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Title: Supramolecular network formation from solution-based deposition techniques
Author: Russell, James Christopher
Awarding Body: University of Nottingham
Current Institution: University of Nottingham
Date of Award: 2011
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The spontaneous formation of supramolecular assemblies has been viewed as a potential route to the creation of functional nano-scale architectures for a number applications in electronics. In this thesis a number of assemblies formed from molecular constituents deposited from the solution phase have been studied. The structures formed by two carboxylic acid derivatives on the highly oriented pyrolytic graphite (HOPG) surface from nonanoic acid solutions are presented. Quaterphenyl-tetracarboxylic acid (QPTC) molecules are observed to form a supramolecular network where all the constituents lay parallel to one another on the surface. The network is stabilised by four carboxylic acid dimer bonds per molecule in addition to admolecule-substrate interactions. Terphenyl-tetracarboxylic acid (TPTC) molecules form a much more complex structure with individuals orientating themselves in one of three directions to form a network with hexagonal symmetry but no translational order. To characterise such an unusual supramolecular morphology we introduce a rhombus tiling representation of the network where each molecule is schematically replaced with a lozenge rhombus producing a tiling. Such tilings have been studied previously in the literature and utilising this we are able to determine that the morphology is stabilised by entropic contributions to the free energy. In addition to this we present the tip-induced manipulation of the TPTC supramolecular network. The manipulation is performed by imaging the structure within a specific voltage bias range resulting the TPTC molecules reordering into a close packed structure. Returning the voltage to that conventional used for imaging causes the network to relax back into the open structure although with a different morphology. We then discuss the changes induced in these supramolecular networks when additional molecular species are introduced to the system. First, coronene and perylene are separately codeposited with QPTC resulting in the formation of a hexagonally ordered network with coronene or perylene located at the vertices of six QPTC molecules. This new structure is observed to form even when QPTC is deposited first. Second, the adsorption of coronene into the porous TPTC network is presented. When the TPTC network forms before the introduction of coronene we note little effect on the network morphology. However, when the molecules are mixed in the solution phase and deposited simultaneously we observe the non-uniform adsorption of coronene into the TPTC structure. At higher coronene concentrations we note the network forms with a different morphology shifted towards a more ordered state suggesting that when the molecules are deposited sequentially the system is kinetically trapped in the originally formed structure. We then present a series of studies of molecular adsorption on the Au (111) surface. First, hexaazatrinaphthylene (HATNA) molecules are observed to form stable supramolecular structures when deposited from ethanol solutions. A core hydrogen bonding junction is identified. The network switches between two domain orientations and we identify a linear defect where the two domains meet. Second, we report the adsorption of Tri( 4-bromophenyl) benzene (TBPB) on the Au (111) surface. TBPB forms three different structures at room temperature. When samples are heated during the deposition stage we observe the covalent coupling of pairs of molecules to form dimers. This reaction is confirmed by ToFSIMS experiments. The substrate is confirmed to play a significant role in the coupling process as subsequent experiments on HOPG failed to yield dimer formation. Finally we demonstrate the potential of a UHV-prepared sample by templating the adsorption of adamantanethiols. Finally, we demonstrate the adsorption of a solubilised derivative of perylene tetracarboxylic dianhydride (PTCDA). PTCDA molecules have poor solubility in most solvents commonly used for liquid deposition. The addition of alkane chains attached to the sides of the perylene core promotes the solubility of the molecule in these solvents whilst leaving the anhydride functionality intact. Deposition is performed from 1-phenyloctance solutions on HOPG. The molecules form an ordered structure characterised by a single molecule unit cell. The results presented in this thesis show that the understanding of supramolecular networks has progressed to the point where changes in the morphology can be induced via a variety of processes.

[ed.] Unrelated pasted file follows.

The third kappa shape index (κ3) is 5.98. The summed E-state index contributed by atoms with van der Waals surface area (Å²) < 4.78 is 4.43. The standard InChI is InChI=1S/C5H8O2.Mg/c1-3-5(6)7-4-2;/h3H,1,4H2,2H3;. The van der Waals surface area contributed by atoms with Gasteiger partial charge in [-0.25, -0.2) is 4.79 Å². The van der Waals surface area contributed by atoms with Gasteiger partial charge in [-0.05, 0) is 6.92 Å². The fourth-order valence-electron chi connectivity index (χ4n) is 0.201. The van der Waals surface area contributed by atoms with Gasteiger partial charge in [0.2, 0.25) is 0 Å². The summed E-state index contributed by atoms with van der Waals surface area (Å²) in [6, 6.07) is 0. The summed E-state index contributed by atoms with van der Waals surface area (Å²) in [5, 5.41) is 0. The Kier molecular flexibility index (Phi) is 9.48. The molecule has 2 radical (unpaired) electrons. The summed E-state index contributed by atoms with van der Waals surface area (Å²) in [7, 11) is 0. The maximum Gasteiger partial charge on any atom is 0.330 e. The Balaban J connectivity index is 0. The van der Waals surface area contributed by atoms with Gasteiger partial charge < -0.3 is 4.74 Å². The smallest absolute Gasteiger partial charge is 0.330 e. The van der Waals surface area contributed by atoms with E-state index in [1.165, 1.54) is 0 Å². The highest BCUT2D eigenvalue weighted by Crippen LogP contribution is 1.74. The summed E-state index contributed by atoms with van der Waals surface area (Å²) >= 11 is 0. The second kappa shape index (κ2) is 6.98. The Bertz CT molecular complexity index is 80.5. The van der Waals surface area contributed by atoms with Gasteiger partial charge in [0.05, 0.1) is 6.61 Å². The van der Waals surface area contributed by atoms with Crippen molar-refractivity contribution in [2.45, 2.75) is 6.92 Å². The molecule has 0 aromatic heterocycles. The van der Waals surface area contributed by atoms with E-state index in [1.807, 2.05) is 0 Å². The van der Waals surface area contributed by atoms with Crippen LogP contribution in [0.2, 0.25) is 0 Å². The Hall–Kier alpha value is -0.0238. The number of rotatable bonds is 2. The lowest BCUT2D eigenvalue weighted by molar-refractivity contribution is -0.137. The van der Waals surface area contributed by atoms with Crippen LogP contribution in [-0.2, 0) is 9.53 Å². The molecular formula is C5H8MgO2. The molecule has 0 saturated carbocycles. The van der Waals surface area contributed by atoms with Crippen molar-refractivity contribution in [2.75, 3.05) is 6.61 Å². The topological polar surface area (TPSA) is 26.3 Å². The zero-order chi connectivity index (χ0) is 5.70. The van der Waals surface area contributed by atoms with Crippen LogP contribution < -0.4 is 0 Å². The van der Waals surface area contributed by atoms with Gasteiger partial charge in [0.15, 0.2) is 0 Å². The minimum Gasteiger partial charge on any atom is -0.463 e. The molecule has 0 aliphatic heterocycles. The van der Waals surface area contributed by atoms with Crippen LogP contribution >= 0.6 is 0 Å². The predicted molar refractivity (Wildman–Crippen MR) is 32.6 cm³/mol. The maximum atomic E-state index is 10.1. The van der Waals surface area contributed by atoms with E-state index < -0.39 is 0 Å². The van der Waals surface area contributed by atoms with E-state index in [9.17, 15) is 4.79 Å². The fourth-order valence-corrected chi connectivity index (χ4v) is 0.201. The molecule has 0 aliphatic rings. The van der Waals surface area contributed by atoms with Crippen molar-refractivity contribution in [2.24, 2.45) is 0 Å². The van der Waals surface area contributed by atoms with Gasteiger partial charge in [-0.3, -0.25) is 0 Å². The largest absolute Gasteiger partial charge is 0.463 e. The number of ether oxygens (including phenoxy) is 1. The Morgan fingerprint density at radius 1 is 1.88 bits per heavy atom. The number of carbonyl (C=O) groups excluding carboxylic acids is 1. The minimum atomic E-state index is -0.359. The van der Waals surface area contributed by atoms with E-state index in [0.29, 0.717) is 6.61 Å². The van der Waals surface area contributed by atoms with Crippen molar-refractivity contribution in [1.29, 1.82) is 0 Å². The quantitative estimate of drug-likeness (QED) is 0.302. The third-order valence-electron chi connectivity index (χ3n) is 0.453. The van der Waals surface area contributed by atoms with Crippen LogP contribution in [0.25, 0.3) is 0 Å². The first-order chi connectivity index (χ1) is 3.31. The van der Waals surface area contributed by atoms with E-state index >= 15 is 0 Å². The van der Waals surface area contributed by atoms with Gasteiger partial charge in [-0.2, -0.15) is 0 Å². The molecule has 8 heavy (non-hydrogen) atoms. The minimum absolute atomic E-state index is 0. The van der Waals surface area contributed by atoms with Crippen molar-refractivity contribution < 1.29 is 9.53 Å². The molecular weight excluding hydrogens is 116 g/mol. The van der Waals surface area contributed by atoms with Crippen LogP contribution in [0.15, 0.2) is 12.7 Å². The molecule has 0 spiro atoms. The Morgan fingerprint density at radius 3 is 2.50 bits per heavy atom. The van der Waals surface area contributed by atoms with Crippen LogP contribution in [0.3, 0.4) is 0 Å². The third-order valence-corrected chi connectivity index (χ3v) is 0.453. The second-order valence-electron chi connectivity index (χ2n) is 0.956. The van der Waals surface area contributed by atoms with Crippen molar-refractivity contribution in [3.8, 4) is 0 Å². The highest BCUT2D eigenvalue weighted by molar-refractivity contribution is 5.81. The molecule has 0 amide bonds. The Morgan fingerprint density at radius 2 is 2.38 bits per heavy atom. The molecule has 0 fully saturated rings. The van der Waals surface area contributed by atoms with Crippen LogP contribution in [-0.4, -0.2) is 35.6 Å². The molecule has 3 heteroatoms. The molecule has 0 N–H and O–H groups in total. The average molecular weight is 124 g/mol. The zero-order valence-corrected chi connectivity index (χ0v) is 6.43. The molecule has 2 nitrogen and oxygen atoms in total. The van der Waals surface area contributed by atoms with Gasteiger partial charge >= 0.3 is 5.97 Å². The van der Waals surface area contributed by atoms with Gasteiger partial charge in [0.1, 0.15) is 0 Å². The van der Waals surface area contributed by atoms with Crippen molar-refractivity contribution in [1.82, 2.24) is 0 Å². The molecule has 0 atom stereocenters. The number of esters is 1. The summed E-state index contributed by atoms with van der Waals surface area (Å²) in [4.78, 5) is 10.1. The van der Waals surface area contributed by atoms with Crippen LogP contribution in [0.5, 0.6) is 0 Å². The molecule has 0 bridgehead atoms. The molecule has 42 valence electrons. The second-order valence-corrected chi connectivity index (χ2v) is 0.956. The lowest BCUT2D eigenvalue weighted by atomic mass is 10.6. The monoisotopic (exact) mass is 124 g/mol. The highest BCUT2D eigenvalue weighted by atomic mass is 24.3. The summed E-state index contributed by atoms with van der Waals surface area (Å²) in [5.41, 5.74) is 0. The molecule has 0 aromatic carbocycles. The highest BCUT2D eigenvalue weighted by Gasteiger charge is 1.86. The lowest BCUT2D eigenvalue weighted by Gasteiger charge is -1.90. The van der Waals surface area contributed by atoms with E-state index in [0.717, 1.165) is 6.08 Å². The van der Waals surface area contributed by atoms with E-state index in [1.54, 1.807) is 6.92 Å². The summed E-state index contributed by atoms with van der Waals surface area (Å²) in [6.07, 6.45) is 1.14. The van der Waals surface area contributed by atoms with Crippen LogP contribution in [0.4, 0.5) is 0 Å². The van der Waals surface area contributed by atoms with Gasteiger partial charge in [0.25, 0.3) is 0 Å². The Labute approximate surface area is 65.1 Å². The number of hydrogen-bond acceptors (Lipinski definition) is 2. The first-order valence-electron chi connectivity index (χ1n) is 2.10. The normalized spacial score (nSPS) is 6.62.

Supervisor: Not available Sponsor: Not available
Qualification Name: Thesis (Ph.D.) Qualification Level: Doctoral
EThOS ID:  DOI: Not available
Keywords: TK7800 Electronics